Credit to Urbs for asking him to stay with the program, too.  Urbs placed his trust in Fickell and, although it was shaky at times, Fickell ultimately delivered when it mattered most. 
From where we were at and how we were feeling 366 days ago...I couldn't be more excited about where we're going, and I couldn't be prouder to be a Buckeye. 
Merry Urbzmas, everyone. 

Earle's picture

Not to diminish the great defensive effort in the second half, but let's keep in mind that Borges helped us out with his "questionable" play-calling.  And I say questionable instead of idiotic only because I think Robinson was hurt and effectively out of the picture in the second half.
No question, the defense improved significantly in the last third of the season.  Luke deserves some of the credit for that.

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Run_Fido_Run's picture

When I rewatched the second half, though, it was even more obvious to me that Ohio State's front seven was dominating, getting heavy penetration on almost every play. DR was dinged up even worse than he was going into the game. Michigan's RBs were inffective. What was Borges supposed to call to overcome those realities?
I can see Michigan fans/media criticizing Borges along these lines: "hey, given how the Michigan defense was playing, we just needed to string together one or two drives or big plays, even if that meant stringing together a few effective plays out of duct tape and chicken wire . . . but the playcalling was even worse than the OL was playing. . ."
I could deal with that line of logic. But Michigan fans who believe that Borges was holding that team back from exploding on offense in the 2H against Ohio State are freakin' delusional.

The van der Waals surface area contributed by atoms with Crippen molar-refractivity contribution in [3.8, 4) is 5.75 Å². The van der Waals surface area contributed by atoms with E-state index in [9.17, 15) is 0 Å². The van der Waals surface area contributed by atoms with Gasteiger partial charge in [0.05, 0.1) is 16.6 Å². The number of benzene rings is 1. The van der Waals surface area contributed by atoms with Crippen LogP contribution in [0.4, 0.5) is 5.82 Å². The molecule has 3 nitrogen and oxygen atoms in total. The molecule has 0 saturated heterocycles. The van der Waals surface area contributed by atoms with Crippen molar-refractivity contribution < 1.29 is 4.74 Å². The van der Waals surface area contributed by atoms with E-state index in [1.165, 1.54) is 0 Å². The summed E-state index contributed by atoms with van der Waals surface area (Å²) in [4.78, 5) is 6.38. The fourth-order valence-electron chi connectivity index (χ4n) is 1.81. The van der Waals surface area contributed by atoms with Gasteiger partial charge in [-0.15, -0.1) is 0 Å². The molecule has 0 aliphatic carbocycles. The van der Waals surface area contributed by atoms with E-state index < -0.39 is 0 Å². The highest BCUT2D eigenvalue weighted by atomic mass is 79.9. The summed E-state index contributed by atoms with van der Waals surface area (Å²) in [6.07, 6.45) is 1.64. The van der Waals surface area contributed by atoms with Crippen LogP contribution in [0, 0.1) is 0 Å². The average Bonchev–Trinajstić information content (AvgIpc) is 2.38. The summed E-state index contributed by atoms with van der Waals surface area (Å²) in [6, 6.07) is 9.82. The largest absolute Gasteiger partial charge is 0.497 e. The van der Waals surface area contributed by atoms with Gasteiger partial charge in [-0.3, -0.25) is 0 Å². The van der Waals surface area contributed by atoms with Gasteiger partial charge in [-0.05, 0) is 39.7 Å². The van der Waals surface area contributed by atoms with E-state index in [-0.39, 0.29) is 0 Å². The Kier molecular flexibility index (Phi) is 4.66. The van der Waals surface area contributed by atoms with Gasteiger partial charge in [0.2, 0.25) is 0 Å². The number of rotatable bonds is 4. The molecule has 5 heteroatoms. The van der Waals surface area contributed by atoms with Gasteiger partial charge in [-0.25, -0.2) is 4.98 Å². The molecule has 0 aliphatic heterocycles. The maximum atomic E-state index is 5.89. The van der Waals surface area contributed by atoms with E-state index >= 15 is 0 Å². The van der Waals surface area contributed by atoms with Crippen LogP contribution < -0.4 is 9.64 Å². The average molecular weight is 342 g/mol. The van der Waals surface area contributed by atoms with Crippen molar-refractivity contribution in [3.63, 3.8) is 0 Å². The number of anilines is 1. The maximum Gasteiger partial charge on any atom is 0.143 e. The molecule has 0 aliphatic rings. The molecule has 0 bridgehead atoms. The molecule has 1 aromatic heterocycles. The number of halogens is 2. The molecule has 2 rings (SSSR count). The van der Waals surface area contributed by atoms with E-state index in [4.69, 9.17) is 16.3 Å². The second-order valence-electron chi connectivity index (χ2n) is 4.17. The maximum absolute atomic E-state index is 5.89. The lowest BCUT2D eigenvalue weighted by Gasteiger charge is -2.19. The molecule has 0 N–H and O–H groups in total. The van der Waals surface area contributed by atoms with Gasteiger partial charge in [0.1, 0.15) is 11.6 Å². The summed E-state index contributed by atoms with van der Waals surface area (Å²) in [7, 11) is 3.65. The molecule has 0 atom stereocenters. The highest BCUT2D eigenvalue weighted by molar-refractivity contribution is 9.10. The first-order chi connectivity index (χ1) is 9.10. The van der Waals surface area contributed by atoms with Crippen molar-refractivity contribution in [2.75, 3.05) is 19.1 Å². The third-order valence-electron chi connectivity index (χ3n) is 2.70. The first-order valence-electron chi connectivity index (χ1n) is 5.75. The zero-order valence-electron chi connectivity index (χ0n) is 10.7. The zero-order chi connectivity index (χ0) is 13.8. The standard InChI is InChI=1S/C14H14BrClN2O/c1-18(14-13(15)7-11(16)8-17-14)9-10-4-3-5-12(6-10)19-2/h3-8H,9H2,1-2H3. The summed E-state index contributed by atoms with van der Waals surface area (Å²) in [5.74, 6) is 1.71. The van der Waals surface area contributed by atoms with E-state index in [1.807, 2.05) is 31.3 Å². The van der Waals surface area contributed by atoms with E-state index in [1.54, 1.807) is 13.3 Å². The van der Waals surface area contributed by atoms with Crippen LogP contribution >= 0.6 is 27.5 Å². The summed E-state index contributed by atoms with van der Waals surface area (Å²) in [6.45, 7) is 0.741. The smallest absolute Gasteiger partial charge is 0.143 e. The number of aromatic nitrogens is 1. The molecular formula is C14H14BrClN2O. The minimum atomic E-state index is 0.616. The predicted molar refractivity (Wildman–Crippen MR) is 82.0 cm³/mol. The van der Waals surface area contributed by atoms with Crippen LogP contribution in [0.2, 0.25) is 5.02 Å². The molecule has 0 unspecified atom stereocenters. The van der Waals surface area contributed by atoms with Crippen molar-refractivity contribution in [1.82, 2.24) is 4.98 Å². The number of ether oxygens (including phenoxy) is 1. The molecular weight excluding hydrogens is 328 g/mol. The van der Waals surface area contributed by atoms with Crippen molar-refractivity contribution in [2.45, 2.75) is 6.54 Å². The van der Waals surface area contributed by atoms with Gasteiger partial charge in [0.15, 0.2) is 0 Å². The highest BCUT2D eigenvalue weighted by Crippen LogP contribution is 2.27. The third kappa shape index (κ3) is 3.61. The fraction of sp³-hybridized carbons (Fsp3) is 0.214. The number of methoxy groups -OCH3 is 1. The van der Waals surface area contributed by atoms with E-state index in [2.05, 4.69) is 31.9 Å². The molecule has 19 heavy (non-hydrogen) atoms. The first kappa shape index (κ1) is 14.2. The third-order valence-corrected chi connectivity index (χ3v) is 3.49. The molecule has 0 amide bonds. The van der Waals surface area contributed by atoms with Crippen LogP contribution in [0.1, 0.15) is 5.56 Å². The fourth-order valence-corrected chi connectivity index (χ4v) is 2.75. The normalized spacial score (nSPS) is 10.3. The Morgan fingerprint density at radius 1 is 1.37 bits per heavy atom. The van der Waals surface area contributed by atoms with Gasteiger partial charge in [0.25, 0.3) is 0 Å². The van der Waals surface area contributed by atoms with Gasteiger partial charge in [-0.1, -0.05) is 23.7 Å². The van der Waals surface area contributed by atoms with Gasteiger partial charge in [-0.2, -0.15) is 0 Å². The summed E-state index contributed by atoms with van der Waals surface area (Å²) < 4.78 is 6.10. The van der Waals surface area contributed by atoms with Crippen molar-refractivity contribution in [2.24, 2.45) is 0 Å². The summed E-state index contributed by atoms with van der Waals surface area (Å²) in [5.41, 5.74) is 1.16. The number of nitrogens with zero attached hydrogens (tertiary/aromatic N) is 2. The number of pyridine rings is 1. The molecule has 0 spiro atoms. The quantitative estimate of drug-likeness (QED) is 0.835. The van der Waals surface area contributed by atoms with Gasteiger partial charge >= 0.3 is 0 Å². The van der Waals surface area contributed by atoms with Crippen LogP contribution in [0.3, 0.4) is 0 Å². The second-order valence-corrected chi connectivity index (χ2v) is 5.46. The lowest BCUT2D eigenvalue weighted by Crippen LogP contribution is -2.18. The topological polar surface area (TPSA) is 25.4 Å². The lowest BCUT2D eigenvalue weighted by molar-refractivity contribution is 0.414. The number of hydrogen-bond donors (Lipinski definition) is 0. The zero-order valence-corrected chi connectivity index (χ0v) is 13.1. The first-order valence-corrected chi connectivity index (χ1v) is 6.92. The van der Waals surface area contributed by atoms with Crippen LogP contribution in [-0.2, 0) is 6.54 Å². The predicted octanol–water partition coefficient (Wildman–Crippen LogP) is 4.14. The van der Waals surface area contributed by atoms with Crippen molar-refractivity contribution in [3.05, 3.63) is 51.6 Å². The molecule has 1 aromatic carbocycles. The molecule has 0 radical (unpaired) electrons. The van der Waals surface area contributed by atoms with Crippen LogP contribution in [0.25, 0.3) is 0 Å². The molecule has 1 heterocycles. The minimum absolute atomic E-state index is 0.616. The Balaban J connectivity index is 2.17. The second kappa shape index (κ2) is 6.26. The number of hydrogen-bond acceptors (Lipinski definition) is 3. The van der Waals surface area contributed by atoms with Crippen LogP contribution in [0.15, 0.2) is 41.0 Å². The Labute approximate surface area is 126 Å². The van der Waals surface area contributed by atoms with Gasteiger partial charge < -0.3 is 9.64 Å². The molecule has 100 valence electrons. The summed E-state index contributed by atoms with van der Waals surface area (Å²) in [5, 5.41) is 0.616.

JLP36's picture

I agree that Buckeye D gets more credit than Borges blame, but running your best player off the field all the time was stupid.  Can you picture Braxton running off the field seemingly randomly?  Stick Denard in the slot even if he is not going to do anything.  He is going to attract a lot of attention.  Denard was a little demon.  So the Buckeyes kicked ass AND Borges is stupid!
Michigan is all excited about Gardner now (compared to their alternatives a few weeks ago I guess that is fair) but Denard was by far their best player for years and now his long runs and maddeningly high jump ball completion percentage are GONE.  how sad.


Doc's picture

I hope Fick can progress and keep the Bullets going in the right direction.  I sure want him to be the right guy for the job.  I'm hoping his defense next year only gives up 10 td's for the entire season, all 14 games.

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toledobuckeyefanjim's picture

...And no touchdowns to that team up north.

Grant Edgell's picture

Couldn't agree more on the "want him to be the right guy for the job."

Iron_Buckeye's picture

I was great to see the defense make a turn around in the 2nd half of the season. I'm glad Coach Fick made it through the fire!

“The minute we stop expecting greatness from our football program, we become Wisconsin.” Craig Krenzel

D. Anthony's picture

Urban saved Luke from himself and the conservative coaching style he'd adopted from the previous regime... I do think Urban was the best thing that could've ever happened to Luke.

D. Anthony

JLP36's picture

A bunch of hard ass linebackers kicking ass all over the field makes any defensive coordinator look a lot smarter.  If Boren was at MLB on the first day of fall camp this season might have looked a lot MORE perfect.


Doc's picture

If Boren was at MLB on the first day of fall camp of his freshmen year this season might have looked a lot MORE perfect.

I fixed it for ya.  Just imagine what Boren would have been like playing MLB his entire OSU career.  He could have been scary good.

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JLP36's picture

Indeed.  Sadly he was essential on offense then. He put the MAN in the cave man offense.  He was a hell of a lead blocker, too.


Grant Edgell's picture